Part of the reason why some people didn't really remember the first Street Fighter was because the climb to the top happened very fast. It happened so fast that the story didn't really have a chance to sink in. Who were these fighters? Why should we care about them? Aside from some really neat moves what else did they have going for them? For that matter why should we care about the main characters? This kid named Ryu, did he really become the world champ because of his heart, his skills or because of a lucky punch? Every battle in the original game ended with the opponent saying "What strength!! But don't forget there are many guys like you all over the world." Ryu did indeed travel around the world, putting on breaking demonstrations to pay for his journey. He beat all of those guys until he earned his title. It was something that real life martial artists did more than a half century ago, before mixed martial arts matches were broadcast on TV. If a fighter wanted to prove they were the best then they actually had to go out there and show it. They would put on breaking demonstrations, Mas Oyama would even fight bulls in public exhibitions and kill them with a punch to the head. Perhaps a newspaper might cover those martial arts pioneers but often it was word of mouth that created the legends.


Ryu did become the best in the world when he beat Sagat. This was something that many people seemed to miss in the story of Street Fighter. In every sequel Ryu was the best and he was defending his title against new opponents. Ryu's first championship however did not come with a belt or trophy. Ryu won the war by attrition. Sagat even said it himself "You've outlasted the best. You are now the strongest street fighter in the world!" Note he didn't say best street fighter or even greatest street fighter, but rather strongest. Ryu outlasted them all thanks to his incredible conditioning, superior techniques and physical gifts. Because of his age there would only be room for improvement, this was something that the developers at Capcom could use to their advantage. Sagat on the other hand was the tired champion with no where else to go but down. For that character the challenge was internalized. If he wanted to reclaim the title, if he wanted to beat Ryu then he had to become stronger. So how does a seven-foot, one eyed former world champ become stronger? There was room for improvement but we wouldn't see it for years. The team that created the original Street Fighter would be broken up and be put on different projects. Some left Capcom to join other studios. The rivalry would have to be put on the back burner while Capcom figured out where else they could take the genre.

Arcade operators wanted Capcom to do a follow up fighting game. The studio saw that Technos / Taito's Double Dragon was a bigger hit in 1987 and decided that they should create a brawler instead of a fighting game as the sequel to Street Fighter. When they showed arcade operators the game called Street Fighter '89 featuring the characters Guy, Cody and Mike Haggar they go push back. It had nothing in common with the original game. So Capcom called the game Final Fight and released it anyway. They went back to the drawing board and began putting together all sorts of ideas for Street Fighter II. There were some influences from Hokuto No Ken aka Fist of the North Star. There were influences from real world pro fighters and wrestlers as well. There were also some really ugly characters that were stereotypes if not racist caricatures from other countries. A new karate fighter was planned as the star but Ryu and Ken were the ones that would return. The original plan did not include Sagat. The new boss character and sub boss were some sort of knight and ninja in armor. They eventually became Vega and Balrog, the Claw and Dictator for international fans. The decision to bring back Sagat was done after the studio came up with the concept of multiple boss characters. His re-introduction was supposed to mean something to audiences. Capcom had created a terrorist organization, the main character a Dictator named Vega surrounded himself with bodyguards / hit men that were the most dangerous men ever. A heavyweight boxing champ, a Spanish assassin and the former strongest fighter in the world became generals in this organization. Each fighter was more dangerous than the last.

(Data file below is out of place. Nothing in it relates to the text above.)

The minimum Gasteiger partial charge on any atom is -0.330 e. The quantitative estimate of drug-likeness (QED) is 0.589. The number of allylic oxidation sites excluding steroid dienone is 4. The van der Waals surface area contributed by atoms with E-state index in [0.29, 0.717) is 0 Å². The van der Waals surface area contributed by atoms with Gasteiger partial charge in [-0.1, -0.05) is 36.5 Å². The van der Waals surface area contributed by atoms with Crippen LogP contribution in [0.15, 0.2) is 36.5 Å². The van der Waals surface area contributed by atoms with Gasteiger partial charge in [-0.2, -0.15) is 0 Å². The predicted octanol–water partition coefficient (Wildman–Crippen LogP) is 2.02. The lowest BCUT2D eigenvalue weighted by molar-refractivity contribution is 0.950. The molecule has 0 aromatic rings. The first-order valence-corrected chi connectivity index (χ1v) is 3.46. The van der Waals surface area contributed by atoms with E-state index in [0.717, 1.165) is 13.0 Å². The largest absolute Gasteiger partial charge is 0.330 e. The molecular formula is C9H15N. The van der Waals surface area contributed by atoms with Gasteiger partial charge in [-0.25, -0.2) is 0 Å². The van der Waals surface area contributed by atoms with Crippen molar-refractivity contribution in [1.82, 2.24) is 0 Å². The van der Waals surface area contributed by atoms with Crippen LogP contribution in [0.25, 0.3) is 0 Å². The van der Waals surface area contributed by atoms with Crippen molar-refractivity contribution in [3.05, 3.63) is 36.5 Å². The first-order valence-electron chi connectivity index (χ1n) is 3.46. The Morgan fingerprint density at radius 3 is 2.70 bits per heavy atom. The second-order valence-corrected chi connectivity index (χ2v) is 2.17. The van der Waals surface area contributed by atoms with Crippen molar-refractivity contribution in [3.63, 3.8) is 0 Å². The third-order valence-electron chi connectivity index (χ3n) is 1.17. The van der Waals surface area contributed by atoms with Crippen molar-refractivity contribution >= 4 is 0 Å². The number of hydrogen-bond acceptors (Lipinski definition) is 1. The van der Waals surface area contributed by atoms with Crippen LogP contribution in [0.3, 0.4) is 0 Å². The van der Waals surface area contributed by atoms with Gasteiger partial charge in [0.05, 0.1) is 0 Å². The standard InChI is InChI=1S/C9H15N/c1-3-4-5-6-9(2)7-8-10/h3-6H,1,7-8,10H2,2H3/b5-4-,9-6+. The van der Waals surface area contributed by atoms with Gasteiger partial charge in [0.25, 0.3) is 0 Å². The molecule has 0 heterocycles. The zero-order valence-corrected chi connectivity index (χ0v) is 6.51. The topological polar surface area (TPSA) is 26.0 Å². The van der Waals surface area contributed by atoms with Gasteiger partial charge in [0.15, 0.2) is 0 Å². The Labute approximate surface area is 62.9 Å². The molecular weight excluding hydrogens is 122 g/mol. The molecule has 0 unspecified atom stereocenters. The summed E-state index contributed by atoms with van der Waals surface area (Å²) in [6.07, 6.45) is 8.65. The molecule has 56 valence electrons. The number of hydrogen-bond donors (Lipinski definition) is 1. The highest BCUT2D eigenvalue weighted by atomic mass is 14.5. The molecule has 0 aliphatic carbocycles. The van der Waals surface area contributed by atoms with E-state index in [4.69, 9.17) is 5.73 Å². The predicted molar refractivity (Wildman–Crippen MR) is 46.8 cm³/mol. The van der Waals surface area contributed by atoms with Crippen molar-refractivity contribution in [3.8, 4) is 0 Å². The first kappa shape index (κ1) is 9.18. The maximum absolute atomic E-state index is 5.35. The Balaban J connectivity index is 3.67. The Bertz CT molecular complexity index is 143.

In Street Fighter II, after players beat the main roster and went through the first two generals they were surprised to discover the boss from the original game was waiting for them. Okay, not everyone remembered that Sagat was the original boss, the early generation of Street Fighter fans were young kids when the first game came out and didn't pay attention to the cast. Anyhow Sagt was back and he was as big and as ugly as he had always been. There was something profoundly different about him though. He had a massive scar across his chest. Who gave him this scar? Why did he return? What else was different about him? These were things that people who remembered the original game wondered out loud. Capcom would later on explain that it was Ryu that scarred him, it would create an incredible narrative. The main hero of the series had actually tried to kill the villain in the first game. Granted he was possessed by the Dark Hadou, a sort of evil energy living inside Ryu. So he wasn't quite himself at the time but nonetheless there was blood on his hands. If Sagat was smaller or weaker he would have been dead. Think about it for a moment. What other game had a main character that was like this? Sagat did not forget the fight and became an even more dangerous opponent because of it.